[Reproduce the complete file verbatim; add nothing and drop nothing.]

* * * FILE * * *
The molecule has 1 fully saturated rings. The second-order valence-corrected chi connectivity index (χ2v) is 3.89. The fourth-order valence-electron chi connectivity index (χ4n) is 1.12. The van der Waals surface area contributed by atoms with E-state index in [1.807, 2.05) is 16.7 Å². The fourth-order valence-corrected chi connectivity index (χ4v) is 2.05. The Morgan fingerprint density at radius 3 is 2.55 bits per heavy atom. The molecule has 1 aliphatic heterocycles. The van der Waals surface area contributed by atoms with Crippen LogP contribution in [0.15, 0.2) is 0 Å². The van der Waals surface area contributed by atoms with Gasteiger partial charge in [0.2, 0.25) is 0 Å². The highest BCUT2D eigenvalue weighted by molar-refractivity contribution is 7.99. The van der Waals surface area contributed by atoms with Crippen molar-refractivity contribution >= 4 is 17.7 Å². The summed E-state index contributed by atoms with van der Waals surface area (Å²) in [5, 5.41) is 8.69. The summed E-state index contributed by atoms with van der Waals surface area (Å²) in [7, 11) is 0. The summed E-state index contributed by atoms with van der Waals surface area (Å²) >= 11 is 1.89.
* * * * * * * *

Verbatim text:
The molecule has 1 fully saturated rings. The second-order valence-corrected chi connectivity index (χ2v) is 3.89. The fourth-order valence-electron chi connectivity index (χ4n) is 1.12. The van der Waals surface area contributed by atoms with E-state index in [1.807, 2.05) is 16.7 Å². The fourth-order valence-corrected chi connectivity index (χ4v) is 2.05. The Morgan fingerprint density at radius 3 is 2.55 bits per heavy atom. The molecule has 1 aliphatic heterocycles. The van der Waals surface area contributed by atoms with Crippen LogP contribution in [0.15, 0.2) is 0 Å². The van der Waals surface area contributed by atoms with Gasteiger partial charge in [0.2, 0.25) is 0 Å². The highest BCUT2D eigenvalue weighted by molar-refractivity contribution is 7.99. The van der Waals surface area contributed by atoms with Crippen molar-refractivity contribution >= 4 is 17.7 Å². The summed E-state index contributed by atoms with van der Waals surface area (Å²) in [5, 5.41) is 8.69. The summed E-state index contributed by atoms with van der Waals surface area (Å²) in [7, 11) is 0. The summed E-state index contributed by atoms with van der Waals surface area (Å²) >= 11 is 1.89.